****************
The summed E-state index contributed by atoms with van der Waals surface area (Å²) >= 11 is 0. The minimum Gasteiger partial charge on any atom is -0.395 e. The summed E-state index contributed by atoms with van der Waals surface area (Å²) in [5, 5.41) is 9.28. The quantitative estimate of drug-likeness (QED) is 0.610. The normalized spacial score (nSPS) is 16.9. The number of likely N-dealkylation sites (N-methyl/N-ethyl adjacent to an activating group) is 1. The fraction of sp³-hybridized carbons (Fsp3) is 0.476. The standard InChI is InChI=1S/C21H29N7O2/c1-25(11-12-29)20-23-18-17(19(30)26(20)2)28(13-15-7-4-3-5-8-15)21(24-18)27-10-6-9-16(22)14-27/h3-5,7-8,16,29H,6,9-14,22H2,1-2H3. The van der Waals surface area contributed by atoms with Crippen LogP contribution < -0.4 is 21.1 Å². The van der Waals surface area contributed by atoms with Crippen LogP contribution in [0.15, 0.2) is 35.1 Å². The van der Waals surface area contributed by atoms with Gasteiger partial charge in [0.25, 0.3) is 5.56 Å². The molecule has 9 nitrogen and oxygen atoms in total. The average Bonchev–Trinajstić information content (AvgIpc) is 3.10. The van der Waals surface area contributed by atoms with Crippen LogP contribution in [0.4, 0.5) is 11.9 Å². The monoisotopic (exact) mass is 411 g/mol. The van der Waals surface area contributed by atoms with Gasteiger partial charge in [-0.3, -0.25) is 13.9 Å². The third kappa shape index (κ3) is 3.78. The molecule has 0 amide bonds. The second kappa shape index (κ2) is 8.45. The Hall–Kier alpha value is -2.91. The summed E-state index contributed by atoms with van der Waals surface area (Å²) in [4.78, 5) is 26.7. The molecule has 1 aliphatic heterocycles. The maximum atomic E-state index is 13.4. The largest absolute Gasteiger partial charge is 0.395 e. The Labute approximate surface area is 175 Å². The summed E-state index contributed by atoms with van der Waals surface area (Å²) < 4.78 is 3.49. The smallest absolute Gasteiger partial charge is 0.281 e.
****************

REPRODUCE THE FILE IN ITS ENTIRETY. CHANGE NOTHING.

The summed E-state index contributed by atoms with van der Waals surface area (Å²) >= 11 is 0. The minimum Gasteiger partial charge on any atom is -0.395 e. The summed E-state index contributed by atoms with van der Waals surface area (Å²) in [5, 5.41) is 9.28. The quantitative estimate of drug-likeness (QED) is 0.610. The normalized spacial score (nSPS) is 16.9. The number of likely N-dealkylation sites (N-methyl/N-ethyl adjacent to an activating group) is 1. The fraction of sp³-hybridized carbons (Fsp3) is 0.476. The standard InChI is InChI=1S/C21H29N7O2/c1-25(11-12-29)20-23-18-17(19(30)26(20)2)28(13-15-7-4-3-5-8-15)21(24-18)27-10-6-9-16(22)14-27/h3-5,7-8,16,29H,6,9-14,22H2,1-2H3. The van der Waals surface area contributed by atoms with Crippen LogP contribution < -0.4 is 21.1 Å². The van der Waals surface area contributed by atoms with Crippen LogP contribution in [0.15, 0.2) is 35.1 Å². The van der Waals surface area contributed by atoms with Gasteiger partial charge in [0.25, 0.3) is 5.56 Å². The molecule has 9 nitrogen and oxygen atoms in total. The average Bonchev–Trinajstić information content (AvgIpc) is 3.10. The van der Waals surface area contributed by atoms with Crippen LogP contribution in [0.4, 0.5) is 11.9 Å². The monoisotopic (exact) mass is 411 g/mol. The van der Waals surface area contributed by atoms with Gasteiger partial charge in [-0.3, -0.25) is 13.9 Å². The third kappa shape index (κ3) is 3.78. The molecule has 0 amide bonds. The second kappa shape index (κ2) is 8.45. The Hall–Kier alpha value is -2.91. The summed E-state index contributed by atoms with van der Waals surface area (Å²) in [4.78, 5) is 26.7. The molecule has 1 aliphatic heterocycles. The maximum atomic E-state index is 13.4. The largest absolute Gasteiger partial charge is 0.395 e. The Labute approximate surface area is 175 Å². The summed E-state index contributed by atoms with van der Waals surface area (Å²) < 4.78 is 3.49. The smallest absolute Gasteiger partial charge is 0.281 e.